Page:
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New Varicose Vein Treatment Approved by FDA

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New Varicose Vein Treatment Has Been Approved by FDA Divakaran Dileep/PhotoSpin

A new varicose vein treatment called the VenaSeal™ closure system was approved by the Food and Drug Administration in February, 2015.

“This new system is the first to permanently treat varicose veins by sealing them with an adhesive, thereby giving patients another treatment option for this common condition,” said William Maisel, M.D., M.P.H., acting director of the Office of Device Evaluation in the FDA’s Center for Devices and Radiological Health.

The VenaSeal™ system can be used as an in-office procedure. It does not use heat nor does it require incisions, so the patient should be able to return to regular activities with less bruising, he added.

Varicose veins fall into two groups: deep veins and superficial veins. Usually varicose veins do not cause people health problems but in some cases they can cause pain, blood clots, skin ulcers, or other difficulties according to the National Heart, Lung, and Blood Institute at the National Institutes of Health.

Only people who need treatment for superficial varicose veins are candidates for the VenaSeal™ system.

The VenaSeal™ system works by having the doctor insert a tiny catheter into the unhealthy vein through a small puncture in the skin. Ultrasound is used to locate the precise placement for the catheter tip.

Then a small amount of adhesive (a medically approved type of cyanoacrylate) is injected through the catheter using a special gun-shaped dispenser to close off the varicose vein.

Blood that is returning to the heart then travels via other surrounding veins and the body, through the normal healing process, and absorbs the glued vein.

The VenaSeal™ system has shown itself to be safe and effective, with consistent results from three clinical trials.

The system has approval in the United States, Australia, Canada, Europe and Hong Kong. So far, more than 2,000 patients have been treated with the VenaSeal™ system. Documented closure rates from various treatment groups have been over 92 percent, reported NASDAQ.com.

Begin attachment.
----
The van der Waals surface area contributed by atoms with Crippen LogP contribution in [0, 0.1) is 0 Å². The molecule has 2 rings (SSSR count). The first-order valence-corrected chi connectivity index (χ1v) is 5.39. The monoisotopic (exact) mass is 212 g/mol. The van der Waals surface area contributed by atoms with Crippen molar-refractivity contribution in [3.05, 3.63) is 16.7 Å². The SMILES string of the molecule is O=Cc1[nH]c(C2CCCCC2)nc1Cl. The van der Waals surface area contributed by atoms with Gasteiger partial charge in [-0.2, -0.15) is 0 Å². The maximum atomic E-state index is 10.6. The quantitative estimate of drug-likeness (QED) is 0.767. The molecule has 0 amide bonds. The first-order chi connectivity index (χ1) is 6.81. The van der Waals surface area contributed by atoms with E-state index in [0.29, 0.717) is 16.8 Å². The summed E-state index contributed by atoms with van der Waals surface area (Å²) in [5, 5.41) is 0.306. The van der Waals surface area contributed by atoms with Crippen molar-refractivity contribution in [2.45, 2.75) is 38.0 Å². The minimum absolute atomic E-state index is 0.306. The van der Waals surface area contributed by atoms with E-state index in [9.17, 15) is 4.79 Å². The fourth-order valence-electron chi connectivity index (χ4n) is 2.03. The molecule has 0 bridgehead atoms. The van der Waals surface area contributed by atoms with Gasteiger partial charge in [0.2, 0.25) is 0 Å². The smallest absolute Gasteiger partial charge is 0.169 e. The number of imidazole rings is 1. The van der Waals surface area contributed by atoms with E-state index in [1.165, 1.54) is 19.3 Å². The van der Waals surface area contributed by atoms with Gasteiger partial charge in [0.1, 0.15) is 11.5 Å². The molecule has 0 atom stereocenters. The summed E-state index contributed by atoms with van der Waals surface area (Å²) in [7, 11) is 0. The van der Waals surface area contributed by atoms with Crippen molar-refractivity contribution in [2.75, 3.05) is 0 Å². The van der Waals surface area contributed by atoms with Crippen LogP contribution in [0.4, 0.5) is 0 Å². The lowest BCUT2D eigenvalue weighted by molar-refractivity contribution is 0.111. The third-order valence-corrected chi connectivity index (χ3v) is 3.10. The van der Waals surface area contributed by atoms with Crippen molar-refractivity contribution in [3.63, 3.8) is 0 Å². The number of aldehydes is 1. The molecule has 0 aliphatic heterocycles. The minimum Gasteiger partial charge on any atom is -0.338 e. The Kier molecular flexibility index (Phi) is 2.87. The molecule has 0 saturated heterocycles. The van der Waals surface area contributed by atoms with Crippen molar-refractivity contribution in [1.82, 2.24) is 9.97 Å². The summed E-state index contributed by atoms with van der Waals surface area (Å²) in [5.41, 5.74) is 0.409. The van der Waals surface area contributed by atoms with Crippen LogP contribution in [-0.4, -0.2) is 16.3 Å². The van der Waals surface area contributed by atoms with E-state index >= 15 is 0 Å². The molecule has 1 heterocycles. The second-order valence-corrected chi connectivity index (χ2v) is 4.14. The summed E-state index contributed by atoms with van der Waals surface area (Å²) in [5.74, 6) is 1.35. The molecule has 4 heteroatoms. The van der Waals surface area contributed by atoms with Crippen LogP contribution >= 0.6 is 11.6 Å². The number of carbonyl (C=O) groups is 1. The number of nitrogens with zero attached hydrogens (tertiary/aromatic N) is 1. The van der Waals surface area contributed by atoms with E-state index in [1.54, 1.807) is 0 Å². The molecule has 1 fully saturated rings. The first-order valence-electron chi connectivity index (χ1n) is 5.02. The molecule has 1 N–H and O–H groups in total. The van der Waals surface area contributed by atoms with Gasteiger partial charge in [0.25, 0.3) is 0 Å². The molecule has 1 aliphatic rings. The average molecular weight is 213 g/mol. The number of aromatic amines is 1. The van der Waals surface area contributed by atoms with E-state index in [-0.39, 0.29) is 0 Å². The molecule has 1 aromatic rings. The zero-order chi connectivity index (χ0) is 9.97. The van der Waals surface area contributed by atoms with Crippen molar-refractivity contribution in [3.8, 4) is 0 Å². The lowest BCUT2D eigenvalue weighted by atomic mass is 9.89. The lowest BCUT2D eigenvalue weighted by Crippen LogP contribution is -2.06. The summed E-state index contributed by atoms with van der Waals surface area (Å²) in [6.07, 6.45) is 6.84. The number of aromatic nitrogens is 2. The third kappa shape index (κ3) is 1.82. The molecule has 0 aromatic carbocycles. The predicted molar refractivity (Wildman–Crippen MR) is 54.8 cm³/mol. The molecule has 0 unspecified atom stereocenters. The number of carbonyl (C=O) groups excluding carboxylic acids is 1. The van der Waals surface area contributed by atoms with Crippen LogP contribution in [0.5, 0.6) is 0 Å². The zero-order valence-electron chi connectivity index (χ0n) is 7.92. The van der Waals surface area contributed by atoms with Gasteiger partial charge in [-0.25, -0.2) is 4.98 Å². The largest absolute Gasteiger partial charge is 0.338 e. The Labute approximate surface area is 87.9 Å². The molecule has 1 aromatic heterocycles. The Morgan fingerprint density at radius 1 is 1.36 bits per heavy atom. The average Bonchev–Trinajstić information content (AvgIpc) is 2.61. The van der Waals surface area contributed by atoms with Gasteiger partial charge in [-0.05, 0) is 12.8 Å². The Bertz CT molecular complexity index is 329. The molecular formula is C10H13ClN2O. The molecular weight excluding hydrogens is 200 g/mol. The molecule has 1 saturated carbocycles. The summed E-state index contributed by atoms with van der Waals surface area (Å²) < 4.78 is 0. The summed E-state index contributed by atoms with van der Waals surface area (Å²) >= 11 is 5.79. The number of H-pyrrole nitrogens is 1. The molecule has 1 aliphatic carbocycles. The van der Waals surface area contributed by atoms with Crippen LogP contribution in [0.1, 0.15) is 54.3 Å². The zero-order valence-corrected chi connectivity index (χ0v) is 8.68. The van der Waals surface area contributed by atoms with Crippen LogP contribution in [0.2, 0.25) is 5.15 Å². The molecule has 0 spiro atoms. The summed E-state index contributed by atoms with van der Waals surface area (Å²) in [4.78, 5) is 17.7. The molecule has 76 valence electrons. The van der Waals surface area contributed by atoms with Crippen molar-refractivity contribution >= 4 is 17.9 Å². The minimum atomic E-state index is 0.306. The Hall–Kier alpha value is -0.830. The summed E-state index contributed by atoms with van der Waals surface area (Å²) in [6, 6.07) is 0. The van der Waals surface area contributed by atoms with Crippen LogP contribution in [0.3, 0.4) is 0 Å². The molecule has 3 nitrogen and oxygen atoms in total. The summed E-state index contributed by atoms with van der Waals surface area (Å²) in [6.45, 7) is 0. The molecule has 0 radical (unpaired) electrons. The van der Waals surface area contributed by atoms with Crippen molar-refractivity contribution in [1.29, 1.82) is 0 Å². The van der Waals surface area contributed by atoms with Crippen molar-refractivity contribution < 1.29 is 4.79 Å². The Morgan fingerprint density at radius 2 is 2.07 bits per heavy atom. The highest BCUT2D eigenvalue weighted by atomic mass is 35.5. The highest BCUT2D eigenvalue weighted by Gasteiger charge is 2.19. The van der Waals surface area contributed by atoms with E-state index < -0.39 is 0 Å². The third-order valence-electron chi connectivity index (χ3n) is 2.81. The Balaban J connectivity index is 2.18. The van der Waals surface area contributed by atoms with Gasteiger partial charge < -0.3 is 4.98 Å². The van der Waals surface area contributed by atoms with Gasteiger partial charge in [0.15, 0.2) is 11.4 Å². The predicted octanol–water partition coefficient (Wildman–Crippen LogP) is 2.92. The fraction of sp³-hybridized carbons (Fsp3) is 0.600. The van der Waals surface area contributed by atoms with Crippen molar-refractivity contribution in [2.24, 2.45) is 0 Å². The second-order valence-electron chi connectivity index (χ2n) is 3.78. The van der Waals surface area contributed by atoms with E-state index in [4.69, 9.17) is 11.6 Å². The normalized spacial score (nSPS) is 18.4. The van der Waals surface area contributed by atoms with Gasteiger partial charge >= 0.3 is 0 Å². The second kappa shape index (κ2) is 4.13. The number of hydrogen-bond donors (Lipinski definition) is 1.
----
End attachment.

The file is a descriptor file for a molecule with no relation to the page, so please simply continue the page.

The cost for treatment with the VenaSeal™ system is not currently known here in the United States. However, The VeinCare Centre in the U.K. says that since the system is so new the cost will be higher than other practiced treatment methods. Currently it is not covered by insurance.

The VenaSeal™ system should not be used for those who have a known hypersensitivity to the VenaSeal™ adhesive, or who have inflammation of the veins due to blood clots and if they have other total body infections.

Adverse side events to the VenaSeal™ system include vein inflammation( phlebitis), and burning or tingling in the treatment area. However, these types of side effects are also common when using other treatments for varicose veins.

The VenaSeal™ system was previously developed by Sapheon Inc., but the company was purchased by Covidien in 2014. Covidien was recently purchased by Medtronic in January, 2015.

Covidien (Medtronic) is also the manufacturer of another varicose vein treatment product called Venefit™, which uses heat. People should discuss with their doctors which type of varicose vein treatment is more appropriate for them.


FDA News Release. FDA approves closure system to permanently treat varicose veins. Retrieved March 29, 2015.
http://www.fda.gov/NewsEvents/Newsroom/PressAnnouncements/ucm435082.htm and

Medtronic's VenaSeal Wins FDA Nod for Vericose Veins Cure - Analyst Blog. . Retrieved March 29, 2015.

What Are Varicose Veins? National Heart, Lung, and Blood Institute at the National Institutes of Health. Retrieved March 29, 2015.

Treatment Sapheon VenaSeal. The VeinCare Centre. Retrieved March 29, 2015. Retrieved March 29, 2015.

Michele is an R.N. freelance writer with a special interest in woman’s healthcare and quality of care issues.

Edited by Jody Smith

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We value and respect our HERWriters' experiences, but everyone is different. Many of our writers are speaking from personal experience, and what's worked for them may not work for you. Their articles are not a substitute for medical advice, although we hope you can gain knowledge from their insight.

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